I am reposting this item, apparently written by Reporters without Frontiers (or Borders) in Latvia. I was out of town when this happened on December 15 and I had assumed www.kompromat.lv to be a Russian-language website, which I don't read because I don't speak Russian. This is not to say that repression against Russian-language media in Latvia should get the short shrift, just that I cannot examine the issues as precisely as if the reasons (or excuses) for the repression were in a language I read. So here it is.
Reporters Without Borders strongly condemns yesterday’s arrest of Leonīds Jākobsons, a news website owner and editor who for the past month has been posting copies of a series of compromising emails that had been sent or received by Nils Ušakovs, mayor of Riga and a former member of the Latvian parliament. The organisation demands his immediate release.
The emails that Jākobsons began posting on his website Kompromat (www.kompromat.lv) on 17 November indicated that Ušakovs provided information to a member of the Russian embassy in Riga and engaged in a strange correspondence that has aroused suspicions about the nature of Ušakovs’ activities.
The winner of the National Journalism Prize in 2009 in the “Defence of Media Freedom” category, Jākobsons is reportedly also in the possession of other – so far unpublished – emails suggesting that illegal commissions were used to finance a political party’s election campaign illegally.
“We demand Jākobsons’ immediate release,” Reporters Without Borders said. “It is unacceptable that a journalist can be jailed for an alleged media offence in a European Union member country. “The confidentiality of journalists’ sources is being seriously threatened by the seizure of all of his computer equipment and by the pressure being put on him to reveal how he obtained the emails.
“The mayor of Riga can bring a legal action against Jākobsons if he thinks it is necessary, or he can take advantage of the right of reply if he thinks he has been defamed. But Jākobsons’ arrest and imprisonment and the confiscation of all of his equipment seem more like an act of revenge than the actions of an impartial judicial system.”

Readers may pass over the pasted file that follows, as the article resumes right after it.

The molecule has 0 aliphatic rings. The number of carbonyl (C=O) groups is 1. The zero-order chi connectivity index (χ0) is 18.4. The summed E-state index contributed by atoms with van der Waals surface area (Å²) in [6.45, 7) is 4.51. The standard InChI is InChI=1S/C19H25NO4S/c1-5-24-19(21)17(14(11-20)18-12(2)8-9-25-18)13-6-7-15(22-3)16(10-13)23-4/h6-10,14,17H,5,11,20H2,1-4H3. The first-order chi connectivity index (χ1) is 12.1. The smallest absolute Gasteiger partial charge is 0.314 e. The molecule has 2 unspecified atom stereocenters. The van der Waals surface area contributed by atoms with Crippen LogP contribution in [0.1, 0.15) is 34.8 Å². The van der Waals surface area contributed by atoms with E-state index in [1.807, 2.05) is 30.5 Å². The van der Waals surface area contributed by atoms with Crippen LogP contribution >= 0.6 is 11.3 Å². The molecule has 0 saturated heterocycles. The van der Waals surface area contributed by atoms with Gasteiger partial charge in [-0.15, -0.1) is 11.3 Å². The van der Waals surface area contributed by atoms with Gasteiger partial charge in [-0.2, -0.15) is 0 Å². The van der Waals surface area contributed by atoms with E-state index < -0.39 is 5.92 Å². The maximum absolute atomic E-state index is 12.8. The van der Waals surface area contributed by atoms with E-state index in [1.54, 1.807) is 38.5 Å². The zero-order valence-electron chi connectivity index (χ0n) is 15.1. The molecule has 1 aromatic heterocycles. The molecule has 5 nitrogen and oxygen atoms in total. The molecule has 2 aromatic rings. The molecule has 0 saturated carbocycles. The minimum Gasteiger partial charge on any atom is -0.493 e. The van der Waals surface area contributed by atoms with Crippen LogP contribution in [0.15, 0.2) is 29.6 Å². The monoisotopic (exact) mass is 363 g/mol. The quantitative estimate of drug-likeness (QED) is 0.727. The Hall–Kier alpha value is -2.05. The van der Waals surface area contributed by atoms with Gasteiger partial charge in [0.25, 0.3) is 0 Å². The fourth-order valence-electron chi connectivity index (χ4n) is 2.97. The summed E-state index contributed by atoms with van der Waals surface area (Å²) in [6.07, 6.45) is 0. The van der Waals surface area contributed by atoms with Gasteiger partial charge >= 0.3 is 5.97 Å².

During a raid on Jākobsons’ apartment yesterday, police seized two computers and all the computer storage material and devices they could find. After completing their search, they arrested Jākobsons on suspicion of illegally acquiring electronic communication data. The police also went to the premises of an Internet Service provider and seized the three servers that hosted the Kompromat website, which can no longer be accessed.
The day after Jākobsons posted the first emails on Kompromat, the site began being the target of a major DDoS attack that lasted several days. On 21 November, a hacker succeeded in deleting all of the site’s archives (more than 10 years of content in Russian and Latvian). The site’s editors were able to restore all the content from a backup but the attacks continued.
The police had refused to accede to a request by Jakobsons for an investigation into the origin of the cyber-attacks on his site.
A well-known and widely-read site, Kompromat has done a lot of investigative coverage of corruption, organized crime, drug trafficking and other criminal activity. It has often been pressured and prosecuted, but none of its personnel had ever been attacked or arrested in the past.
Currently held at Čiekurkalns police station in Riga, Jākobsons is expected to be transferred to the city’s main prison shortly. Conditions in the jail are poor and Reporters Without Borders has been told he will probably have to share a cell with ordinary offenders.